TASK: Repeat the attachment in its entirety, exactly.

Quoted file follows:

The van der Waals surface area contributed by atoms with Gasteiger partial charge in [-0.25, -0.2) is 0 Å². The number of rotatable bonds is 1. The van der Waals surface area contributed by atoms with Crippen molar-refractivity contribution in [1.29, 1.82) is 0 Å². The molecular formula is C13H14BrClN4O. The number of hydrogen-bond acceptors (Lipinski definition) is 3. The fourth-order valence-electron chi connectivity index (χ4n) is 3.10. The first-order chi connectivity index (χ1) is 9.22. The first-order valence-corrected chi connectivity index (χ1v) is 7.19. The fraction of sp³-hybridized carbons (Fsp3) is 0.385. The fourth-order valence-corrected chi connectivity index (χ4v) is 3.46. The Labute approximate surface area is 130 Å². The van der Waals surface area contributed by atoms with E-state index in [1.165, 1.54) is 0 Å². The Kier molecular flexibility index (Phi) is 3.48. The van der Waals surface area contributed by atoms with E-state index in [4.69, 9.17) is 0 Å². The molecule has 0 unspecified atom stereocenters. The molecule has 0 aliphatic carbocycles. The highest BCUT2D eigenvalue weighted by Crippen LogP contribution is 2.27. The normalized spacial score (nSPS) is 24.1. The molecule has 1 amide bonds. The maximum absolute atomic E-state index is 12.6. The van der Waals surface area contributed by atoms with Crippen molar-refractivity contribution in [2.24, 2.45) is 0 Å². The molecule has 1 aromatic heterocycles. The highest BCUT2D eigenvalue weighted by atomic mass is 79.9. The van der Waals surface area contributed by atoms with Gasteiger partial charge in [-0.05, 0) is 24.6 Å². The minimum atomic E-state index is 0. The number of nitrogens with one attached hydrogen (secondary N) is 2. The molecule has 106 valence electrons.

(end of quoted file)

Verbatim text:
The van der Waals surface area contributed by atoms with Gasteiger partial charge in [-0.25, -0.2) is 0 Å². The number of rotatable bonds is 1. The van der Waals surface area contributed by atoms with Crippen molar-refractivity contribution in [1.29, 1.82) is 0 Å². The molecular formula is C13H14BrClN4O. The number of hydrogen-bond acceptors (Lipinski definition) is 3. The fourth-order valence-electron chi connectivity index (χ4n) is 3.10. The first-order chi connectivity index (χ1) is 9.22. The first-order valence-corrected chi connectivity index (χ1v) is 7.19. The fraction of sp³-hybridized carbons (Fsp3) is 0.385. The fourth-order valence-corrected chi connectivity index (χ4v) is 3.46. The Labute approximate surface area is 130 Å². The van der Waals surface area contributed by atoms with E-state index in [1.165, 1.54) is 0 Å². The Kier molecular flexibility index (Phi) is 3.48. The van der Waals surface area contributed by atoms with E-state index in [4.69, 9.17) is 0 Å². The molecule has 0 unspecified atom stereocenters. The molecule has 0 aliphatic carbocycles. The highest BCUT2D eigenvalue weighted by Crippen LogP contribution is 2.27. The normalized spacial score (nSPS) is 24.1. The molecule has 1 amide bonds. The maximum absolute atomic E-state index is 12.6. The van der Waals surface area contributed by atoms with Crippen molar-refractivity contribution in [2.24, 2.45) is 0 Å². The molecule has 1 aromatic heterocycles. The highest BCUT2D eigenvalue weighted by atomic mass is 79.9. The van der Waals surface area contributed by atoms with Gasteiger partial charge in [-0.05, 0) is 24.6 Å². The minimum atomic E-state index is 0. The number of nitrogens with one attached hydrogen (secondary N) is 2. The molecule has 106 valence electrons.